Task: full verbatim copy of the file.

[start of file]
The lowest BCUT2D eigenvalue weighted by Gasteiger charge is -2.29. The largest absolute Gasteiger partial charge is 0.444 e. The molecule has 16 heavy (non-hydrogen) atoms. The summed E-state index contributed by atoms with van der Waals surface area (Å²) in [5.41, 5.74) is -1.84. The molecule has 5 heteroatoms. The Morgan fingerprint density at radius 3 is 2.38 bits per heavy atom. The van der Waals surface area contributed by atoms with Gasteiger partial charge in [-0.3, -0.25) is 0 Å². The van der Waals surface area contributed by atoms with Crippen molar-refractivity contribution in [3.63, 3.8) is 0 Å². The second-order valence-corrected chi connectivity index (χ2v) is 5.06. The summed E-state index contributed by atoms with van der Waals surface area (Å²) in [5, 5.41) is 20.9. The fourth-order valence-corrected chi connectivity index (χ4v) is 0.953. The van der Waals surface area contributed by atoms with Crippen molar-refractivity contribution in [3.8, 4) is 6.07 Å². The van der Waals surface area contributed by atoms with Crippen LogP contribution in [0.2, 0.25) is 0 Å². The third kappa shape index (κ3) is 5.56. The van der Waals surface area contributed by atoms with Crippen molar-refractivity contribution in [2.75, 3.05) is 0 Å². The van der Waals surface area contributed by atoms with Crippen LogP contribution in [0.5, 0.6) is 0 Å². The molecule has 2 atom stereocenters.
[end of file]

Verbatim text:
The lowest BCUT2D eigenvalue weighted by Gasteiger charge is -2.29. The largest absolute Gasteiger partial charge is 0.444 e. The molecule has 16 heavy (non-hydrogen) atoms. The summed E-state index contributed by atoms with van der Waals surface area (Å²) in [5.41, 5.74) is -1.84. The molecule has 5 heteroatoms. The Morgan fingerprint density at radius 3 is 2.38 bits per heavy atom. The van der Waals surface area contributed by atoms with Gasteiger partial charge in [-0.3, -0.25) is 0 Å². The van der Waals surface area contributed by atoms with Crippen molar-refractivity contribution in [3.63, 3.8) is 0 Å². The second-order valence-corrected chi connectivity index (χ2v) is 5.06. The summed E-state index contributed by atoms with van der Waals surface area (Å²) in [5, 5.41) is 20.9. The fourth-order valence-corrected chi connectivity index (χ4v) is 0.953. The van der Waals surface area contributed by atoms with Crippen molar-refractivity contribution in [3.8, 4) is 6.07 Å². The van der Waals surface area contributed by atoms with Crippen LogP contribution in [0.2, 0.25) is 0 Å². The third kappa shape index (κ3) is 5.56. The van der Waals surface area contributed by atoms with Crippen molar-refractivity contribution in [2.75, 3.05) is 0 Å². The van der Waals surface area contributed by atoms with Crippen LogP contribution in [0.5, 0.6) is 0 Å². The molecule has 2 atom stereocenters.